It was not her own safety that led then 26-year-old Hernandez to leave Honduras and head to America. Her main motivation was to financially support her parents and to make sure her younger brothers and sisters got an education.

"I have been able to accomplish both these goals,” Hernandez said.

"I gave my mother money to stay in the city, and I helped my four brothers and three of my sisters go to college,” Hernandez said.

Now, she said, she needs to focus on herself and her two children, both U.S. citizens born after she moved to Maryland.

Because she does not earn enough, Hernandez said they depend on federal and state programs that help supplement her income. Her 8-year-old son Steven gets free breakfast and lunch at his school through a federally-assisted meal program.

For 1-year-old Britney, Hernandez relies on coupons to redeem orange juice, milk, rice, beans and more from local grocery stores under the Maryland Women, Infants and Children (WIC) Program.

WIC provides healthy supplemental foods and nutrition to pregnant women, new moms and children under 5.

While the additional assistance from government programs is welcome, Hernandez knows she has to work to keep a roof over her head and to provide for her children. Not having documentation has not prevented her from finding work.

"I think I am able to work because many employers prefer undocumented workers. We work very hard,” Hernandez said.

She said employers only ask what is required of them and often don’t check the validity of the information provided.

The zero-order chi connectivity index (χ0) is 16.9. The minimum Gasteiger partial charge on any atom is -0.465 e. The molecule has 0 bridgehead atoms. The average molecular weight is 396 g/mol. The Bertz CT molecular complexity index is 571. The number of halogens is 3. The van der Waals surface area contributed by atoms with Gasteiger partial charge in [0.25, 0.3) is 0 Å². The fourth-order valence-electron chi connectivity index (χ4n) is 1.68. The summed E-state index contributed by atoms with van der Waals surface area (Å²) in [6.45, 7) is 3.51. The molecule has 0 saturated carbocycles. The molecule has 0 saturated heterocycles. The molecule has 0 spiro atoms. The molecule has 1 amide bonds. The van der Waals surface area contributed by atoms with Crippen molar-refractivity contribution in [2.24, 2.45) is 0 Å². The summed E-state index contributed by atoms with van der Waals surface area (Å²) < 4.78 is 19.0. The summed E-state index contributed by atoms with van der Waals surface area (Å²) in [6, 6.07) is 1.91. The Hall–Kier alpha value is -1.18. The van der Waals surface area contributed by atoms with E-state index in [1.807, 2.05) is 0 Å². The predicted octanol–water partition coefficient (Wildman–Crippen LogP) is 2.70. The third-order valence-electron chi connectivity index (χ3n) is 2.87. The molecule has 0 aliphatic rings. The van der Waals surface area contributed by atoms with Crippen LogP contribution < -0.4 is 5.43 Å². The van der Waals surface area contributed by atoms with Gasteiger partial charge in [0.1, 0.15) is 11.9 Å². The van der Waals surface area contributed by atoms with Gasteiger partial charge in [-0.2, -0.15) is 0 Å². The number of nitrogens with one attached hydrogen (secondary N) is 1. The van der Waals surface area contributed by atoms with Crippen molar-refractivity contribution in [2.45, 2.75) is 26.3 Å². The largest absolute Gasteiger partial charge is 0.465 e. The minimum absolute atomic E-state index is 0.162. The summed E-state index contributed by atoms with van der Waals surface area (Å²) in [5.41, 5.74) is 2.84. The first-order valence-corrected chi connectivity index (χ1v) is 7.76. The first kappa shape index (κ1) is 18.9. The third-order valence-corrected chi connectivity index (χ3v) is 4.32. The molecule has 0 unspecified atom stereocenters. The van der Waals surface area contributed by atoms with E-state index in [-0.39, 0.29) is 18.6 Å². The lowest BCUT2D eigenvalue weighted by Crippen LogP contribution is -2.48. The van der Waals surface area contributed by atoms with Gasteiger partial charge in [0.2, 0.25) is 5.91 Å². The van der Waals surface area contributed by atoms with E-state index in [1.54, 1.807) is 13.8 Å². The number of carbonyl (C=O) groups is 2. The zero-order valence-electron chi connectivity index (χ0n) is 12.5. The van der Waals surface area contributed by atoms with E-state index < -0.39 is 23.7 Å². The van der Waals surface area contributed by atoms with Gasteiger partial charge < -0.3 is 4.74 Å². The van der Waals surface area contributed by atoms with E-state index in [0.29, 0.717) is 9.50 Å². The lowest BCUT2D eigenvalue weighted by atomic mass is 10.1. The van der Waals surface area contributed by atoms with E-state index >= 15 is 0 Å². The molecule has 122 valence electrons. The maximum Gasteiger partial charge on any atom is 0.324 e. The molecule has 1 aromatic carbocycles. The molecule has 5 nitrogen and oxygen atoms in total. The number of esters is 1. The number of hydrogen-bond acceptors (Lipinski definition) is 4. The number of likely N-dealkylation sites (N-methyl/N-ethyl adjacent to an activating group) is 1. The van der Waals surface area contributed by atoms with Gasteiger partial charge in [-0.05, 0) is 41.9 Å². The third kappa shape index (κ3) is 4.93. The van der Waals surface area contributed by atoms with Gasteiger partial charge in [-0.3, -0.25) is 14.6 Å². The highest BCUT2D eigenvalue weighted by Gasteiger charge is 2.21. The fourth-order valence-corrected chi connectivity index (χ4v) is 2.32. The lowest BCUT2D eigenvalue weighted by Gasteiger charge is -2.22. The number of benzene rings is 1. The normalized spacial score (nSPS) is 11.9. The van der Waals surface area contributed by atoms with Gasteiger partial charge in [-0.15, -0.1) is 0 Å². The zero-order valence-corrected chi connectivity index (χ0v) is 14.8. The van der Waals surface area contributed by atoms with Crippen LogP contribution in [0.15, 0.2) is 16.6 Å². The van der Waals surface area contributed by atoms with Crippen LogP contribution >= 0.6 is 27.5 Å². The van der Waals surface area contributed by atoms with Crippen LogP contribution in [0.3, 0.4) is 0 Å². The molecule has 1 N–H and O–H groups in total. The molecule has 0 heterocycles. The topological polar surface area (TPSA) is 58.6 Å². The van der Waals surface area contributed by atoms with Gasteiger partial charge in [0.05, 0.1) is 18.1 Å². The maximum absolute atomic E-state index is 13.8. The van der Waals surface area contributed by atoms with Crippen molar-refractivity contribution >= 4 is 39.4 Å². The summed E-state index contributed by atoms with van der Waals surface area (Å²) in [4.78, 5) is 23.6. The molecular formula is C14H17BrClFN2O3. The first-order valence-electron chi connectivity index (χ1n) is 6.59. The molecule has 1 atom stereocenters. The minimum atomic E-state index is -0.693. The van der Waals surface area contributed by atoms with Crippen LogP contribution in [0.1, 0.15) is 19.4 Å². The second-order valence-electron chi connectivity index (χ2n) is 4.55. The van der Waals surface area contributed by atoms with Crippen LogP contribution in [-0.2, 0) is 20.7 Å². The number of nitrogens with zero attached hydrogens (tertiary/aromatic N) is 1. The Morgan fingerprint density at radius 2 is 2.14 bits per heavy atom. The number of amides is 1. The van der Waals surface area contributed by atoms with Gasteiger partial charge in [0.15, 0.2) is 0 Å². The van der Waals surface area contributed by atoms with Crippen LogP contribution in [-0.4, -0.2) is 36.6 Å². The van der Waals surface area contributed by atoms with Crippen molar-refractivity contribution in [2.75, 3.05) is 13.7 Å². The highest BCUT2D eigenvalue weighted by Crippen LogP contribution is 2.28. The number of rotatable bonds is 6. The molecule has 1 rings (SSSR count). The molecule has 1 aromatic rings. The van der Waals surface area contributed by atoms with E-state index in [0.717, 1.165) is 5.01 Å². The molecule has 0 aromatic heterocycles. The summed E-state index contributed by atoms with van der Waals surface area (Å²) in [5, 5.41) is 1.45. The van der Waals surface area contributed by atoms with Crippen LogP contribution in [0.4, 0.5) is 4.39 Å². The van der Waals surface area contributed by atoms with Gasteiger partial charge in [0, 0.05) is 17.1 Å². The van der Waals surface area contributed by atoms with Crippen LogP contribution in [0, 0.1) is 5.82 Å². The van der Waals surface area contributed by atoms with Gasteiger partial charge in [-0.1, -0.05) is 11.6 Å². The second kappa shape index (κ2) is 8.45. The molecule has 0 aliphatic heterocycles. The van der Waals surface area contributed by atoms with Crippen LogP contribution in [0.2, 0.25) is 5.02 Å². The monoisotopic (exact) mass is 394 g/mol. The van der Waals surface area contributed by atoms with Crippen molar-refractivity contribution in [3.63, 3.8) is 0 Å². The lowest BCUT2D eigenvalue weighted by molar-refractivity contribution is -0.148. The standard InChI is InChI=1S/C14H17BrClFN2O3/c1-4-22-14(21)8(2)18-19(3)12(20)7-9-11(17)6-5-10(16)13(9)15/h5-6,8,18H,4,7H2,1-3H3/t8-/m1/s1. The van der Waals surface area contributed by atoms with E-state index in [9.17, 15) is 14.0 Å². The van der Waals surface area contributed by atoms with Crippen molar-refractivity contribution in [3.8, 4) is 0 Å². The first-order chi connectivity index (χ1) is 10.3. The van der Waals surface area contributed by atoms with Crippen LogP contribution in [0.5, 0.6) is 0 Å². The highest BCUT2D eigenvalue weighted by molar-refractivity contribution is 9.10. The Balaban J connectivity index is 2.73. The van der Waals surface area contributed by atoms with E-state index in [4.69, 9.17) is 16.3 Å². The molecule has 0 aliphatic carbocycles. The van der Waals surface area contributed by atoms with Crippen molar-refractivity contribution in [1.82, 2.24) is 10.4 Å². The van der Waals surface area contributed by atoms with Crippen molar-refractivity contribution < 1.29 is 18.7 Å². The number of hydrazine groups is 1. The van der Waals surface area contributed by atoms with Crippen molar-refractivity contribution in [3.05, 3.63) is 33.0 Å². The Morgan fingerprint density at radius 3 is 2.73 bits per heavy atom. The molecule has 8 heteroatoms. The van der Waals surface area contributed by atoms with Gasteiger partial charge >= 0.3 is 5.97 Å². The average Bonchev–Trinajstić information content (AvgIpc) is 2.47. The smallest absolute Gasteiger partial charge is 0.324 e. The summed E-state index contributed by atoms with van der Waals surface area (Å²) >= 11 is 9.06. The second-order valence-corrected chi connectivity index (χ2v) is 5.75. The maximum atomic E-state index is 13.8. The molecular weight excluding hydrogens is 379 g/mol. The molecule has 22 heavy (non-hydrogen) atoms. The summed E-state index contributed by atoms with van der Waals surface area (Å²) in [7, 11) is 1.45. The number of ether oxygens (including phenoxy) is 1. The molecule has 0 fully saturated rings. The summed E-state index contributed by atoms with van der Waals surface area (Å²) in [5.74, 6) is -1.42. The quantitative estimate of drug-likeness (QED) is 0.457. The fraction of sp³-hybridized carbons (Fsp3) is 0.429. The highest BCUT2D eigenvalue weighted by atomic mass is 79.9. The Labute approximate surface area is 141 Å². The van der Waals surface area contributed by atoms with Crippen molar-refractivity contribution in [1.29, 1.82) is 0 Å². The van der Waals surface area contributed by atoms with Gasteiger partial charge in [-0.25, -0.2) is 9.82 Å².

But while jobs have been relatively easy to come by, Hernandez has had no job security and no recourse if there is discrimination or unfair workplace practices. She lost a housekeeping job at a hotel when the management found out her papers were false.

"The hotel provided me with health insurance. I wish I had gotten all my tests done and gone to a dentist when I had the insurance,” Hernandez said, laughing.

None of the jobs she has had since provide any health insurance. She also has no access to paid sick or family leave.

When her son Steven was born eight years ago, she made a deal to look after her cousin’s kids in exchange for a place to stay and food. She made a similar arrangement a year ago, when her daughter was born. 

Sitting in an unheated trailer, breastfeeding baby Britney, Hernandez remains optimistic about the future. 

Her goals for the next few years are to find an apartment, earn more money and get legal residency.

"I have been paying taxes for 13 years. I don’t have a bad record," Hernandez said. "I hope I can get residency so I can make a better life for my kids."
Jack Frazier May 21, 2014 at 05:10 AM
Dang and Obama thinks Bush did it. lol
Dave May 26, 2014 at 11:09 AM
"Upon reaching Los Angeles, Hernandez was provided false papers, making it possible for her to board a plane for Baltimore, where she joined her sister." Hmmmm, I wonder why a person with such limited means would take the risk, trouble, and time to travel all the way to Baltimore after successfully sneaking to LA.....??? And if your answer is to meet up with her sister, then I wonder why her sister is in Baltimore.....
Jack Frazier May 26, 2014 at 03:53 PM
How many of our immigrant ancestors had children they couldn't afford and rely on others to support them through college? NOT MINE!